Stone Cold Crazy by Mercury, Deacon, Taylor, & May on Sheer Heart Attack
Flick of the Wrist by Freddie Mercury on Sheer Heart Attack
Misfire by John Deacon on Sheer Heart Attack
Bohemian Rhapsody by Freddie Mercury on A Night At The Opera
‘39 by Brian May on A Night At The Opera
The Prophet’s Song by Brian May on A Night At The Opera
You’re My Best Friend by John Deacon on A Night At The Opera
The Millionaire Waltz by Freddie Mercury on A Day At The Races
White Man by Freddie Mercury on A Day At The Races
You and I by John Deacon on A Day At The Races
We Will Rock You by Brian May on News Of The World
We Are The Champions by Freddie Mercury on News Of The World
Sheer Heart Attack by Roger Taylor on News Of The World
Fight From The Inside by Roger Taylor on News Of The World
Spread Your Wings by John Deaconon News Of The World
It’s Late by Brian May on News Of The World
My Melancholy Blues by Freddie Mercury on News Of The World
Jealousy by Freddie Mercury on Jazz
In Only Seven Days byJohn Deacon on Jazz
Dead On Time by Brian May on Jazz
Dreamer’s Ball by Brian May on Jazz
Don’t Stop Me Now by Freddie Mercury on Jazz
Dragon Attack by Brian May on The Game
Play The Game by Freddie Mercury on The Game
Rock It (Prime Jive) by Roger Taylor on The Game
Don’t Try Suicide by Freddie Mercury on The Game
Another One Bites The Dust by John Deacon on The Game
Flash by Brian May on Flash Gordon soundtrack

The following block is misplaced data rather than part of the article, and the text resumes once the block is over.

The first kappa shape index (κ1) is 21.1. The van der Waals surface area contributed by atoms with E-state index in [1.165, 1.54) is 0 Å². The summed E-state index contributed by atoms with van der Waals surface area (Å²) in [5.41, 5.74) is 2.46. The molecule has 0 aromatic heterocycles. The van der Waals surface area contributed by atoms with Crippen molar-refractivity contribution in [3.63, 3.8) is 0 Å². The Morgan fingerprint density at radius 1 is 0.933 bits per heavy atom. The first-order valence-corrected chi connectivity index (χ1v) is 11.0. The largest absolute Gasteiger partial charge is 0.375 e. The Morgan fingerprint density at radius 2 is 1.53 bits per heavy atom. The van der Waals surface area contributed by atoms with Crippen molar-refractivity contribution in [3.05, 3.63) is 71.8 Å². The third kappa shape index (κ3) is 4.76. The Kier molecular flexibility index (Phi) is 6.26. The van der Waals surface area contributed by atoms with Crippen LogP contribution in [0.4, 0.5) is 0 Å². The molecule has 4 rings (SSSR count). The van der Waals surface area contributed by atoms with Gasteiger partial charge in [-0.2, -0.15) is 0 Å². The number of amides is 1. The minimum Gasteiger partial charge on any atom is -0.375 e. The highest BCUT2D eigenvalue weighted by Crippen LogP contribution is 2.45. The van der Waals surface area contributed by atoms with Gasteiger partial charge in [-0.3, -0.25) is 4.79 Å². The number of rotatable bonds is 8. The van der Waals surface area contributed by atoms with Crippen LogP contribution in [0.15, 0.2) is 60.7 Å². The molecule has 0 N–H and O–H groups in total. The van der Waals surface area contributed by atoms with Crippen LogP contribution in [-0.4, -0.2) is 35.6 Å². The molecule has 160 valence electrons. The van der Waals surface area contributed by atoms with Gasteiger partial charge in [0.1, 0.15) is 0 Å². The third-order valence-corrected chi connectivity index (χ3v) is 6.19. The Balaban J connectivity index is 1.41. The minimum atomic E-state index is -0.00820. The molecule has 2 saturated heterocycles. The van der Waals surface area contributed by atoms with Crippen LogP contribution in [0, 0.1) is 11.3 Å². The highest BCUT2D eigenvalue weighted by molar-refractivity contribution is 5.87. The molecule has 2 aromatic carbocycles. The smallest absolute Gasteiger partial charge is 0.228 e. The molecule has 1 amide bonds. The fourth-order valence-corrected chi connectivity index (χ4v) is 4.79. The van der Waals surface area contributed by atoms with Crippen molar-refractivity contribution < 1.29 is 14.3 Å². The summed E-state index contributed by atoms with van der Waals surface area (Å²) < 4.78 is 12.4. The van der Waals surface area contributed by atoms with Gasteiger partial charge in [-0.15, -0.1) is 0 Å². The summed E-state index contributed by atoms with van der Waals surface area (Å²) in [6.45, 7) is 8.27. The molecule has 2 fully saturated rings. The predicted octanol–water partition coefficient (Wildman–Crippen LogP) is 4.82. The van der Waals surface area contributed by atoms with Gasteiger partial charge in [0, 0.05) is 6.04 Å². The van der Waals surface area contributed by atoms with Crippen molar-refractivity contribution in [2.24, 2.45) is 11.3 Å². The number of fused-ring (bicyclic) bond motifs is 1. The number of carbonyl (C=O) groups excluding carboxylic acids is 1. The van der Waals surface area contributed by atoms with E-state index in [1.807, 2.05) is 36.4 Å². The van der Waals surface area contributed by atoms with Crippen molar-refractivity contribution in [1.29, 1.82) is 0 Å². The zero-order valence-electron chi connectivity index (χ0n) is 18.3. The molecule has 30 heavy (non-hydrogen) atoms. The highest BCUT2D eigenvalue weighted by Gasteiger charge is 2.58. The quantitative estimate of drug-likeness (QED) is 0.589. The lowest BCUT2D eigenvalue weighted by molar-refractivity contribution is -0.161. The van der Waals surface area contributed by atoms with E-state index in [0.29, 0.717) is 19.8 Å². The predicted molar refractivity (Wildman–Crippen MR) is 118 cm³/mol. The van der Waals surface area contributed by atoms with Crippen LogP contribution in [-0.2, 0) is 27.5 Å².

The Hero by Freddie Mercury on Flash Gordon soundtrack
Football Fight by Freddie Mercury (Instrumental) on Flash Gordon soundtrack
Battle Theme by Brian May (Instrumental) on Flash Gordon soundtrack
Staying Power by Freddie Mercury on Hot Space
Dancer by Brian May on Hot Space
Back Chat by John Deacon on Hot Space
Action This Day by Roger Taylor on Hot Space
Put Out The Fire by Brian May on Hot Space
Under Pressure by Queen & David Bowie on Hot Space
Las Palabras De Amor (The Words Of Love) by Brian May on Hot Space
Machines (or Back To Humans) by Brian May & Roger Taylor on The Works
Radio GaGa by Roger Taylor on The Works
Keep Passing The Open Windows by Freddie Mercury on The Works
I Want To Break Free by John Deacon on The Works
Hammer To Fall by Brian May on The Works
Is This The World We Created…? by Brian May & Freddie Mercury on The Works
Man On The Prowl by Freddie Mercury on The Works
One Vision by Queen on A Kind Of Magic
A Kind Of Magic by Roger Taylor on A Kind Of Magic
One Year Of Love by John Deacon on A Kind Of Magic
Pain Is So Close To Pleasure by John Deacon & Freddie Mercury on A Kind Of Magic
Friends Wil Be Friends by Freddie Mercury & John Deacon on A Kind Of Magic
Don’t Lose Your Head by Roger Taylor on A Kind Of Magic
Princes Of The Universe by Freddie Mercury on A Kind Of Magic